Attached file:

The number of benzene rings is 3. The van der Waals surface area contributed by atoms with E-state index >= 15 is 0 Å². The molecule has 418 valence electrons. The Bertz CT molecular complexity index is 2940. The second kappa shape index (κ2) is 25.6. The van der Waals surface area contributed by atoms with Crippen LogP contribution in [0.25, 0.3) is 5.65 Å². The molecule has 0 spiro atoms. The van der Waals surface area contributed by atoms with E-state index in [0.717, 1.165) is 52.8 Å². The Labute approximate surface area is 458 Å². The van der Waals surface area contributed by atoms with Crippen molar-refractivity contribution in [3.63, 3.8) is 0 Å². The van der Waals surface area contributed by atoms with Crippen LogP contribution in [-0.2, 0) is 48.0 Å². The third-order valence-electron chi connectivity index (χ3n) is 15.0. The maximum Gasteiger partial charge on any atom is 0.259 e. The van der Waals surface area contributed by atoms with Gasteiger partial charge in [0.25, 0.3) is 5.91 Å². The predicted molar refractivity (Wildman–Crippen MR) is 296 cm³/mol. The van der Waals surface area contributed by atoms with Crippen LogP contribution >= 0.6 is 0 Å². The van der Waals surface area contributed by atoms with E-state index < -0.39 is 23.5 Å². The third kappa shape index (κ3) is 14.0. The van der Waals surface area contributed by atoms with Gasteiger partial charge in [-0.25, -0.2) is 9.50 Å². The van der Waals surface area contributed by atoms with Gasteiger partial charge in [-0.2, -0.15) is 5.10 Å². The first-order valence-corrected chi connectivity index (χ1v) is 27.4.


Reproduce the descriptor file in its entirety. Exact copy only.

The number of benzene rings is 3. The van der Waals surface area contributed by atoms with E-state index >= 15 is 0 Å². The molecule has 418 valence electrons. The Bertz CT molecular complexity index is 2940. The second kappa shape index (κ2) is 25.6. The van der Waals surface area contributed by atoms with Crippen LogP contribution in [0.25, 0.3) is 5.65 Å². The molecule has 0 spiro atoms. The van der Waals surface area contributed by atoms with E-state index in [0.717, 1.165) is 52.8 Å². The Labute approximate surface area is 458 Å². The van der Waals surface area contributed by atoms with Crippen molar-refractivity contribution in [3.63, 3.8) is 0 Å². The van der Waals surface area contributed by atoms with Crippen LogP contribution in [-0.2, 0) is 48.0 Å². The third-order valence-electron chi connectivity index (χ3n) is 15.0. The maximum Gasteiger partial charge on any atom is 0.259 e. The van der Waals surface area contributed by atoms with Gasteiger partial charge in [0.25, 0.3) is 5.91 Å². The predicted molar refractivity (Wildman–Crippen MR) is 296 cm³/mol. The van der Waals surface area contributed by atoms with Crippen LogP contribution >= 0.6 is 0 Å². The van der Waals surface area contributed by atoms with E-state index < -0.39 is 23.5 Å². The third kappa shape index (κ3) is 14.0. The van der Waals surface area contributed by atoms with Gasteiger partial charge in [-0.25, -0.2) is 9.50 Å². The van der Waals surface area contributed by atoms with Gasteiger partial charge in [-0.2, -0.15) is 5.10 Å². The first-order valence-corrected chi connectivity index (χ1v) is 27.4.